Wednesday, April 13, 2011

Comments on Baseball Prospectus 2011

At some point it becomes bad sport to write the same thing about an annual book--if there’s a certain characteristic of the book that you find yourself dissatisfied with several years running, it might be a you problem. It’s one thing to decide that a certain book is not for you; it’s another to continue to believe that it will when it’s obvious that the writers have something else in mind.

Much of what I could say about the Baseball Prospectus annual for 2011 is the same as I said about in 2010, and 2009…and so I’ll try to avoid saying it again. By now, it’s clear that BP is what it is, and that can either be a great thing or a bad thing or a mostly good thing, depending on your perspective. My perspective is that it’s mostly a good thing--the redeeming qualities of the book outweigh its flaws fairly easily from my perspective.

I still felt compelled to jot down a few comments on the book this year because I might have been a little unfair in nitpicking a few things in the past. Now that there is a lot of new blood on board, it’s more apparent that some of the issues (like stats not matching up between the comments and the data directly above) are systematic, and probably endemic to producing a book of this kind. To put together a tome of that size in a few months is a massive undertaking, and there are thousands of moving parts, so expecting them all to be dialed in to the same setting is unrealistic.

The cover still has the infamous phrase that I will not repeat about PECOTA; this is obviously out of the hands of the writers. They do redeem the cover with a great caption under the little photo of Albert Pujols.

That being said, I do have one major bone to pick with the new, slimmed down statistical offerings. It’s great that they stopped doubling up on metrics that measure the same thing (in the past, there have been simultaneous displays of VORP and WARP, or EqA and MLVr), and with one glaring exception the new stat lines still manage to give you most of the key metrics. That glaring exception is the lack of any kind of component ERA (or RA, which I’d prefer anyway) figure for pitchers.

It’s not simply a matter of limiting your choice to vanilla, while having to leave chocolate, strawberry, and cookies and cream aside (after all, there are a lot of flavors of component ERA). There is none whatsoever. Instead, BP has listed Fair RA, which is a fine metric constructed by Colin Wyers and the primary input for pitcher WARP. But if the choice is between having Fair RA and a component ERA in a book that is largely aimed toward predicting performance in 2011, it’s not a choice at all. Sticking with metrics under the BP umbrella, peripheral ERA and SIERA would fit the bill.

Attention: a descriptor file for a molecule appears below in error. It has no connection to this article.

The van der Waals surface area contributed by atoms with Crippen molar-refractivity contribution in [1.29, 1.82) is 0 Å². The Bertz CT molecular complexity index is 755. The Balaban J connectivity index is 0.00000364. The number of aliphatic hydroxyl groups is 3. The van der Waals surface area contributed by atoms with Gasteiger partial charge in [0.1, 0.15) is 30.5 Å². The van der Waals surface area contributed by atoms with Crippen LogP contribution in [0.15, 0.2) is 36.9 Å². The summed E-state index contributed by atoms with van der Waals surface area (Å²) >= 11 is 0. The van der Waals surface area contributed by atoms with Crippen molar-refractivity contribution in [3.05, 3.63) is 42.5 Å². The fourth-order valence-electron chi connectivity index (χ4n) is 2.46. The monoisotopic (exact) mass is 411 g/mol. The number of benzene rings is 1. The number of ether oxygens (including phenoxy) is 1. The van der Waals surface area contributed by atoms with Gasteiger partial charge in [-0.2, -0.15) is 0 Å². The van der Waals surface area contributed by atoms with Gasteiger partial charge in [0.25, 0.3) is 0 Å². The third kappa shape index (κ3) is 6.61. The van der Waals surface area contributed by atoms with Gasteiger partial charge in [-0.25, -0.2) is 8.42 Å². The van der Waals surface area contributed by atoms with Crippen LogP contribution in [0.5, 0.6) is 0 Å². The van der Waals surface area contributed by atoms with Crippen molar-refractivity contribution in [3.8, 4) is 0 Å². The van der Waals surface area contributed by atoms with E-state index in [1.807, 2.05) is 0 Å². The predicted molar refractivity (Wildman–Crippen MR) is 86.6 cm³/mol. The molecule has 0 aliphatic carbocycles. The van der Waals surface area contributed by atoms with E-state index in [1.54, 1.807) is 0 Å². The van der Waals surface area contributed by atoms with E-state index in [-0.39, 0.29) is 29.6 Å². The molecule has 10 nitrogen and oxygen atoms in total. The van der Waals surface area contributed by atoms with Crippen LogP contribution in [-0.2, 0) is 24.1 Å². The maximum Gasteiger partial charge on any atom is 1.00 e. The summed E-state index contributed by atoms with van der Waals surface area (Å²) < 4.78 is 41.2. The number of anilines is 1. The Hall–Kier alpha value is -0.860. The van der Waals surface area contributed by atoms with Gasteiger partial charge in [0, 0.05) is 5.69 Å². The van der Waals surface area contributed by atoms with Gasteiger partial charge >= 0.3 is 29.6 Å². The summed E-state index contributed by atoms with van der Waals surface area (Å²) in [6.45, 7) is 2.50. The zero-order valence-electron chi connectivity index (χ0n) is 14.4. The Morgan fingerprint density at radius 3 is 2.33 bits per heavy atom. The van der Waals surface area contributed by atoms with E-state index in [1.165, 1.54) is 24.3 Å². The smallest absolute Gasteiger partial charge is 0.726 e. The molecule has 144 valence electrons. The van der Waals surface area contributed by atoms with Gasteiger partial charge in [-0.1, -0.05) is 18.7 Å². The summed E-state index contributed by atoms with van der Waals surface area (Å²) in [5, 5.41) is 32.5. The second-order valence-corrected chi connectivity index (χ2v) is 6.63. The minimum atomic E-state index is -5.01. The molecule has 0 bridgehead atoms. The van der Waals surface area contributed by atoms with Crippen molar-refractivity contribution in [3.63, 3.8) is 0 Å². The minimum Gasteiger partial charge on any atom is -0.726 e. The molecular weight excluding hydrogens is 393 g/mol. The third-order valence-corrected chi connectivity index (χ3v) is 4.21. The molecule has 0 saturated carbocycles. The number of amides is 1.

Of course, if I could strike any category from the pitcher stat line to clear space, it wouldn’t be Fair RA--it would be W-L or saves or WHIP. But since a big target audience for the book is fantasy players, that is not an option. However, it leaves everyone (including fantasy players) without a backwards looking metric that gives us the best estimation of how the pitcher’s overall effectiveness in the past. I certainly hope that they will figure out a way to include Peripheral ERA or SIERA or something similar in the 2012 edition.

PECOTA is in good hands with Colin Wyers, and I’m sure there are still some bugs to be worked out, so please take this comment as more amusement than criticism: some of the PECOTA comps seem way off. I’m sure this happened in the past, and I didn’t bother to make note of it, but two players that really stood out to me were Gregor Blanco and Nick Franklin. Blanco’s top comps are Richie Ashburn, Kenny Lofton and Freddy Guzman. One of these things is not like the other, and two of them are nothing like Gregor Blanco (Lofton was still in the process of breaking out, but had already established himself as clearly better). The Franklin comps are more understandable since he’s a younger player with less of a track record, but it’s still an odd juxtaposition to see a player ranked as the #44 prospect in MLB while his top comps are identified as Adrian Beltre (ok), Hank Aaron and Willie Mays.

There are only a few team entries that have extensive sabermetric (as opposed to applied sabermetric) content. One of these is the Arizona entry, and sadly I have a bone to pick with it. The author accepts the mainstream view that Arizona’s copious strikeout totals in recent campaigns had doomed their offense. He (or she; I still maintain it would be more interesting to know which author is responsible for the team entry) asserts that “when the majority of the lineup falls prey to empty at-bats of this sort, highly volatile run-scoring can result.”